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How Can We Reduce Our Contribution to Air Pollution?
Across Kent and Medway, important sources of air pollution include:
Road traffic, especially freight and diesel vehicles. These are a source of nitrogen oxides and particulate matter.
Sea traffic, freight port activity and passenger ferries. These can produce nitrogen oxides and sulphur dioxide.
Domestic use of solid fuels for heating. This produces particulate matter, nitrogen oxides and sulphur dioxide.
Farming activities such as animal manure storage, handling and spreading. This releases ammonia into the air: ammonia reacts with other pollutants to form particulate sulphate and nitrate which contribute to PM10 and PM2.5.
Find out how to reduce your exposure to air pollution and what difference that will make in our Health section.
Travel sustainably. Try to drive less if you can. Walk, cycle or use public transport, especially for short journeys.
Find out more about alternatives. Take a look at our sustainable travel section for more options and information in Kent and Medway.
Many people still need to drive – especially if they are less mobile or live in a rural area. Here are some tips for greener driving:
Shifting to a higher gear at the right time.
Switch your engine off if you know you won't be moving for a minute or so and making sure the auto stop system is in use for newer vehicles.
Stick to the speed limits – at 70mph you could be using up to 30% more fuel than at 50mph.
Air conditioning and other on-board electrical devices (like mobile phone chargers) increase fuel use, so only use them when necessary.
Check your tyres regularly and keep them at the correct pressures. Under-inflated tyres can increase your fuel use.
Remove roof boxes and bike racks when they aren’t needed, they increase the weight and air resistance, so your car uses more fuel.
Remove unnecessary items from the boot, these add to the weight and reduce fuel efficiency.
Live sustainably; shop local, buy locally produced food and goods. This will help reduce your travel and the amount of freight on the roads and sea.
Keep warm at home, but don’t waste energy. 21°C is comfortable for most people. Get a smart meter if you can.
If you have a wood burning stove or open fire:
Only use your stove when you need to, especially if is not your only form of heating.
Avoid burning when air quality is likely to be poor, such as in still weather.
Don’t burn treated wood, old furniture or household rubbish on your open fire or your stove – these can release toxic pollutants into your home!
Keep your stove well maintained and serviced regularly.
Get your chimney swept regularly by a qualified chimney sweep (up to twice a year if needed).
Check whether you are in a Smoke Control Area.
Avoid lighting barbecues in very hot, still summer weather and bonfires in cold, still winter weather. Rather than burn garden waste, you may be able to compost it, or use your Council garden waste collection service.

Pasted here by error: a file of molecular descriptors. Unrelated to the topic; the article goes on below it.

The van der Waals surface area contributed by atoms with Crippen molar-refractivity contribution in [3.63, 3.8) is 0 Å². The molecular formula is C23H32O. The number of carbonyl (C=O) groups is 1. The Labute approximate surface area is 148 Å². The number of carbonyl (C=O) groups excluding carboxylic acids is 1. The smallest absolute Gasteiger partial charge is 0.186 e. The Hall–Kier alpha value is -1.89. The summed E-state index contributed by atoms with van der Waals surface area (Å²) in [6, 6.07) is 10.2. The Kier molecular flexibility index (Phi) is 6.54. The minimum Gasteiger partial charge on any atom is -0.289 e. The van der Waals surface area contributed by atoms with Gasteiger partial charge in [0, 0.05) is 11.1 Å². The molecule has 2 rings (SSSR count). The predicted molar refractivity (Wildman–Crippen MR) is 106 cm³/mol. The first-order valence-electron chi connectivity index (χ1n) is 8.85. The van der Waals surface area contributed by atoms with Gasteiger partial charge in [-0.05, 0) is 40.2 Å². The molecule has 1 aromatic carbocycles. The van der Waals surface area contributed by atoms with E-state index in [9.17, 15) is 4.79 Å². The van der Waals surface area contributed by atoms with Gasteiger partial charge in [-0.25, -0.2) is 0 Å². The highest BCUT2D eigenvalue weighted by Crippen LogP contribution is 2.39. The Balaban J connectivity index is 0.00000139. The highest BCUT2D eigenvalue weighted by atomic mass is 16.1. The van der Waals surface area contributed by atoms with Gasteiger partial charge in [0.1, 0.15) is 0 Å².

If you use solid fuels for heating, check before buying that the fuel is of an approved type for your area. If your house has an oil-fuelled boiler, get it serviced regularly, so that it operates efficiently and uses no more fuel than necessary.
What Can We Do About Climate Change?
Air quality and climate change are two different environmental issues, but they are linked. It takes energy to produce food, treat our drinking water, heat buildings, manufacture the things we use, and move all these goods and us around. Much of this energy still comes from the burning of fuels; this produces carbon dioxide (CO2), which contributes to climate change and usually some air pollutants (such as NOX and PM10). This leaves behind our ‘carbon footprint’ which is a measure of the amount of carbon dioxide that is emitted into the atmosphere through your daily activities. Everyone can make small changes to their daily routine which can add up to a big difference.
Here are some ideas for things we can do:
Aim to drive and fly less, if or when you can. Use sustainable transport choices for day to day life, commuting and holidays.
Make sure your home is well insulated and the boiler well-maintained.
Stay warm but don’t overheat your home. 21° C is comfortable for most people.
Turn off unnecessary lights and switch off electrical equipment (such as televisions and computers) when you have finished using them.
Boil only as much water as you need, above the kettle’s minimum line. They use a lot of energy for such a commonly used small appliance.
Avoid wasting food, it takes energy to produce and dispose of. Consider composting.
Consider reducing the amount of animal products (particularly red meat) in your diet. Livestock farming is a major source of greenhouse gas emissions, especially methane.
When washing clothes, wait until you have enough washing for a full machine load and wash at 30C.
Dry clothes outdoors if possible, rather than using a tumble drier.
When buying electrical items, choose energy-efficient models.
Avoid buying items with excessive amounts of packaging.
Shop wisely, sustainably, and local. Think before you buy.